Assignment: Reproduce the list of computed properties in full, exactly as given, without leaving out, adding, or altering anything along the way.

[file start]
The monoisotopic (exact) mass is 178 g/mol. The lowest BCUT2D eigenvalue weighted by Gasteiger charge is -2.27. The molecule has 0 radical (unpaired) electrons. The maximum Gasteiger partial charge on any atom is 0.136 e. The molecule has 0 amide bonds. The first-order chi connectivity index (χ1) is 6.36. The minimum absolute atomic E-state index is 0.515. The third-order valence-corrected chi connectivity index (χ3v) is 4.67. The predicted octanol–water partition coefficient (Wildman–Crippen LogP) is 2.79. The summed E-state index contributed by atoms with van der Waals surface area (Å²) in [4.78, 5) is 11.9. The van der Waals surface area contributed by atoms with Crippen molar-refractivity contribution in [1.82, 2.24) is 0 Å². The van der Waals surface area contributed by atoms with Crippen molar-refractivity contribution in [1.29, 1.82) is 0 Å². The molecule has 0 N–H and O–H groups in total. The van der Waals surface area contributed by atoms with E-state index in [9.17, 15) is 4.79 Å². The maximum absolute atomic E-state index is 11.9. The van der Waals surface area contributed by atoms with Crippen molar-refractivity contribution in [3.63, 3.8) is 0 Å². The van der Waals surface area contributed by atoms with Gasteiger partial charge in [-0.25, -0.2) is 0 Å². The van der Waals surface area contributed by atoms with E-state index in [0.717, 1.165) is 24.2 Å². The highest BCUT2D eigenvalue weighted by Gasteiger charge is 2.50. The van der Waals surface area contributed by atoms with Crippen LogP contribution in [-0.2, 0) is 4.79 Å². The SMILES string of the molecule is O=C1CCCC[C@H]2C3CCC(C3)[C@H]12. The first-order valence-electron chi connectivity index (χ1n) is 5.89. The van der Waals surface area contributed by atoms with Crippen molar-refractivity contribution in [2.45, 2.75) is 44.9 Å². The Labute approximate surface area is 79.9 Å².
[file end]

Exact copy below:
The monoisotopic (exact) mass is 178 g/mol. The lowest BCUT2D eigenvalue weighted by Gasteiger charge is -2.27. The molecule has 0 radical (unpaired) electrons. The maximum Gasteiger partial charge on any atom is 0.136 e. The molecule has 0 amide bonds. The first-order chi connectivity index (χ1) is 6.36. The minimum absolute atomic E-state index is 0.515. The third-order valence-corrected chi connectivity index (χ3v) is 4.67. The predicted octanol–water partition coefficient (Wildman–Crippen LogP) is 2.79. The summed E-state index contributed by atoms with van der Waals surface area (Å²) in [4.78, 5) is 11.9. The van der Waals surface area contributed by atoms with Crippen molar-refractivity contribution in [1.82, 2.24) is 0 Å². The van der Waals surface area contributed by atoms with Crippen molar-refractivity contribution in [1.29, 1.82) is 0 Å². The molecule has 0 N–H and O–H groups in total. The van der Waals surface area contributed by atoms with E-state index in [9.17, 15) is 4.79 Å². The maximum absolute atomic E-state index is 11.9. The van der Waals surface area contributed by atoms with Crippen molar-refractivity contribution in [3.63, 3.8) is 0 Å². The van der Waals surface area contributed by atoms with Gasteiger partial charge in [-0.25, -0.2) is 0 Å². The van der Waals surface area contributed by atoms with E-state index in [0.717, 1.165) is 24.2 Å². The highest BCUT2D eigenvalue weighted by Gasteiger charge is 2.50. The van der Waals surface area contributed by atoms with Crippen LogP contribution in [-0.2, 0) is 4.79 Å². The SMILES string of the molecule is O=C1CCCC[C@H]2C3CCC(C3)[C@H]12. The first-order valence-electron chi connectivity index (χ1n) is 5.89. The van der Waals surface area contributed by atoms with Crippen molar-refractivity contribution in [2.45, 2.75) is 44.9 Å². The Labute approximate surface area is 79.9 Å².